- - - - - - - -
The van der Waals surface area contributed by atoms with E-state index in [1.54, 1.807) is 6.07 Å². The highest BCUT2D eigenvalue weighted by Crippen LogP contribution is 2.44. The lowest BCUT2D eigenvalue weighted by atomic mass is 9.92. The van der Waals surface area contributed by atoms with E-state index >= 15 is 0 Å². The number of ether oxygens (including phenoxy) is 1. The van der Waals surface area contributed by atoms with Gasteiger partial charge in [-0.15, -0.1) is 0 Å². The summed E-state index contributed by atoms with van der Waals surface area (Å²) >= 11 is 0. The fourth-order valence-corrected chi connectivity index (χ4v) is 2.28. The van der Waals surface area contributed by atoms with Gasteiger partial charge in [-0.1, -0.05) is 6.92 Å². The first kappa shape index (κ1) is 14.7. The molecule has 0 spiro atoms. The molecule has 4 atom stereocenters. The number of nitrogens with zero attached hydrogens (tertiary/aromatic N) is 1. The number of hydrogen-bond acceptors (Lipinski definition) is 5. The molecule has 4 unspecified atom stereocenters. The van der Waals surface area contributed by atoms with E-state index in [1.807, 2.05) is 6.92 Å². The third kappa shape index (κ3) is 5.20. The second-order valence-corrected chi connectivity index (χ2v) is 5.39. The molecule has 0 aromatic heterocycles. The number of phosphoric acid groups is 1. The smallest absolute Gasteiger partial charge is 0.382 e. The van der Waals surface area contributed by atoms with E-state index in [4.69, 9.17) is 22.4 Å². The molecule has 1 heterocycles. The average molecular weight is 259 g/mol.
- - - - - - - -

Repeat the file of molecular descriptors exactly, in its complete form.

The van der Waals surface area contributed by atoms with E-state index in [1.54, 1.807) is 6.07 Å². The highest BCUT2D eigenvalue weighted by Crippen LogP contribution is 2.44. The lowest BCUT2D eigenvalue weighted by atomic mass is 9.92. The van der Waals surface area contributed by atoms with E-state index >= 15 is 0 Å². The number of ether oxygens (including phenoxy) is 1. The van der Waals surface area contributed by atoms with Gasteiger partial charge in [-0.15, -0.1) is 0 Å². The summed E-state index contributed by atoms with van der Waals surface area (Å²) >= 11 is 0. The fourth-order valence-corrected chi connectivity index (χ4v) is 2.28. The van der Waals surface area contributed by atoms with Gasteiger partial charge in [-0.1, -0.05) is 6.92 Å². The first kappa shape index (κ1) is 14.7. The molecule has 0 spiro atoms. The molecule has 4 atom stereocenters. The number of nitrogens with zero attached hydrogens (tertiary/aromatic N) is 1. The number of hydrogen-bond acceptors (Lipinski definition) is 5. The molecule has 4 unspecified atom stereocenters. The van der Waals surface area contributed by atoms with E-state index in [1.807, 2.05) is 6.92 Å². The third kappa shape index (κ3) is 5.20. The second-order valence-corrected chi connectivity index (χ2v) is 5.39. The molecule has 0 aromatic heterocycles. The number of phosphoric acid groups is 1. The smallest absolute Gasteiger partial charge is 0.382 e. The van der Waals surface area contributed by atoms with E-state index in [4.69, 9.17) is 22.4 Å². The molecule has 1 heterocycles. The average molecular weight is 259 g/mol.